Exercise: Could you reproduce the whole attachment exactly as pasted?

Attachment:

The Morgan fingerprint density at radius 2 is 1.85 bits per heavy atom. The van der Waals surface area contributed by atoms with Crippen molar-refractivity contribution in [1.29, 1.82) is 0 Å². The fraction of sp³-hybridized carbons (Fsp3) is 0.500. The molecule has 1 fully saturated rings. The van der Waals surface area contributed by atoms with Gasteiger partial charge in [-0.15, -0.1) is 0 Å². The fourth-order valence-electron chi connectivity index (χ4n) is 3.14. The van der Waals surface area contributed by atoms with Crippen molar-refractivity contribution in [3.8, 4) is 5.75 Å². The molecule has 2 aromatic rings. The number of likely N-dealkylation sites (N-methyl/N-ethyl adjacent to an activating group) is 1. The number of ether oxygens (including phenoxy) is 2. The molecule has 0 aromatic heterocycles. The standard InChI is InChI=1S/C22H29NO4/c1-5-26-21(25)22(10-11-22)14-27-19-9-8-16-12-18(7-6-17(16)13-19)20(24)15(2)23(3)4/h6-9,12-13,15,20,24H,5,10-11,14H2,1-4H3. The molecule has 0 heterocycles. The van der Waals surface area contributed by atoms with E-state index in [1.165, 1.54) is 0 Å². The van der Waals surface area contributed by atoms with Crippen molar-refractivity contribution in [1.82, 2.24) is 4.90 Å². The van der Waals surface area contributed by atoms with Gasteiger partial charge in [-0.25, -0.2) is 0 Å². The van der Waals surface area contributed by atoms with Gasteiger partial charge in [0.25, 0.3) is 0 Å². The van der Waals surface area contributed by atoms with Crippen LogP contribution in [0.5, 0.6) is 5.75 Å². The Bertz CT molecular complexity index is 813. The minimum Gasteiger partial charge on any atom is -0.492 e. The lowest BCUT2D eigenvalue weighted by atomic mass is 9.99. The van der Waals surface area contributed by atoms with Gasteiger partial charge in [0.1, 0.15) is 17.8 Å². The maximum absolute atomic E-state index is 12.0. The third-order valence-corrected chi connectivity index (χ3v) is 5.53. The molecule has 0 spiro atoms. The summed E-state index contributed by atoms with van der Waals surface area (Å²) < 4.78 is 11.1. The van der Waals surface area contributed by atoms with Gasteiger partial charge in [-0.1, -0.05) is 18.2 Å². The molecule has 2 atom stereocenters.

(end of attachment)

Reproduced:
The Morgan fingerprint density at radius 2 is 1.85 bits per heavy atom. The van der Waals surface area contributed by atoms with Crippen molar-refractivity contribution in [1.29, 1.82) is 0 Å². The fraction of sp³-hybridized carbons (Fsp3) is 0.500. The molecule has 1 fully saturated rings. The van der Waals surface area contributed by atoms with Gasteiger partial charge in [-0.15, -0.1) is 0 Å². The fourth-order valence-electron chi connectivity index (χ4n) is 3.14. The van der Waals surface area contributed by atoms with Crippen molar-refractivity contribution in [3.8, 4) is 5.75 Å². The molecule has 2 aromatic rings. The number of likely N-dealkylation sites (N-methyl/N-ethyl adjacent to an activating group) is 1. The number of ether oxygens (including phenoxy) is 2. The molecule has 0 aromatic heterocycles. The standard InChI is InChI=1S/C22H29NO4/c1-5-26-21(25)22(10-11-22)14-27-19-9-8-16-12-18(7-6-17(16)13-19)20(24)15(2)23(3)4/h6-9,12-13,15,20,24H,5,10-11,14H2,1-4H3. The molecule has 0 heterocycles. The van der Waals surface area contributed by atoms with E-state index in [1.165, 1.54) is 0 Å². The van der Waals surface area contributed by atoms with Crippen molar-refractivity contribution in [1.82, 2.24) is 4.90 Å². The van der Waals surface area contributed by atoms with Gasteiger partial charge in [-0.25, -0.2) is 0 Å². The van der Waals surface area contributed by atoms with Gasteiger partial charge in [0.25, 0.3) is 0 Å². The van der Waals surface area contributed by atoms with Crippen LogP contribution in [0.5, 0.6) is 5.75 Å². The Bertz CT molecular complexity index is 813. The minimum Gasteiger partial charge on any atom is -0.492 e. The lowest BCUT2D eigenvalue weighted by atomic mass is 9.99. The van der Waals surface area contributed by atoms with Gasteiger partial charge in [0.1, 0.15) is 17.8 Å². The maximum absolute atomic E-state index is 12.0. The third-order valence-corrected chi connectivity index (χ3v) is 5.53. The molecule has 0 spiro atoms. The summed E-state index contributed by atoms with van der Waals surface area (Å²) < 4.78 is 11.1. The van der Waals surface area contributed by atoms with Gasteiger partial charge in [-0.1, -0.05) is 18.2 Å². The molecule has 2 atom stereocenters.